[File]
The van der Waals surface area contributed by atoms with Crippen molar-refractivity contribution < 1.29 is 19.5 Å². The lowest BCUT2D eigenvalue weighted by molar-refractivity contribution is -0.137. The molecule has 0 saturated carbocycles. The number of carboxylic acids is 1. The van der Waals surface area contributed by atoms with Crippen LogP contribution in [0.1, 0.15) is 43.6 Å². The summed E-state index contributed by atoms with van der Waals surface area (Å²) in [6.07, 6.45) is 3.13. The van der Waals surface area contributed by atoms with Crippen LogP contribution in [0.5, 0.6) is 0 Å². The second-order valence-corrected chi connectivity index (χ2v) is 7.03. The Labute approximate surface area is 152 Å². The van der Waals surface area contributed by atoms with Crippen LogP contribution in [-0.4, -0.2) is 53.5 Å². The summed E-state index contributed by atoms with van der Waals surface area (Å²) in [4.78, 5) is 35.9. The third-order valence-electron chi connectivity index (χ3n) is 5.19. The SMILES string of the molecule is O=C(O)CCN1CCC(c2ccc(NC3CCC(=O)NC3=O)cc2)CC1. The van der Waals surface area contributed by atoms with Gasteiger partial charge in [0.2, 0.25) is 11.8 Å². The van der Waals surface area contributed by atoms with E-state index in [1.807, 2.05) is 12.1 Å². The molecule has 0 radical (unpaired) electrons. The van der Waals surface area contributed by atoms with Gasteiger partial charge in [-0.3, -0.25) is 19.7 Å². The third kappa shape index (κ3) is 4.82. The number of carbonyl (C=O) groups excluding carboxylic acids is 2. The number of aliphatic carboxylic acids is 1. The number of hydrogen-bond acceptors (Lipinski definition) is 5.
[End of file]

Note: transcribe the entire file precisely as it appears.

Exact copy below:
The van der Waals surface area contributed by atoms with Crippen molar-refractivity contribution < 1.29 is 19.5 Å². The lowest BCUT2D eigenvalue weighted by molar-refractivity contribution is -0.137. The molecule has 0 saturated carbocycles. The number of carboxylic acids is 1. The van der Waals surface area contributed by atoms with Crippen LogP contribution in [0.1, 0.15) is 43.6 Å². The summed E-state index contributed by atoms with van der Waals surface area (Å²) in [6.07, 6.45) is 3.13. The van der Waals surface area contributed by atoms with Crippen LogP contribution in [0.5, 0.6) is 0 Å². The second-order valence-corrected chi connectivity index (χ2v) is 7.03. The Labute approximate surface area is 152 Å². The van der Waals surface area contributed by atoms with Crippen LogP contribution in [-0.4, -0.2) is 53.5 Å². The summed E-state index contributed by atoms with van der Waals surface area (Å²) in [4.78, 5) is 35.9. The third-order valence-electron chi connectivity index (χ3n) is 5.19. The SMILES string of the molecule is O=C(O)CCN1CCC(c2ccc(NC3CCC(=O)NC3=O)cc2)CC1. The van der Waals surface area contributed by atoms with Gasteiger partial charge in [0.2, 0.25) is 11.8 Å². The van der Waals surface area contributed by atoms with E-state index in [1.807, 2.05) is 12.1 Å². The molecule has 0 radical (unpaired) electrons. The van der Waals surface area contributed by atoms with Gasteiger partial charge in [-0.3, -0.25) is 19.7 Å². The third kappa shape index (κ3) is 4.82. The number of carbonyl (C=O) groups excluding carboxylic acids is 2. The number of aliphatic carboxylic acids is 1. The number of hydrogen-bond acceptors (Lipinski definition) is 5.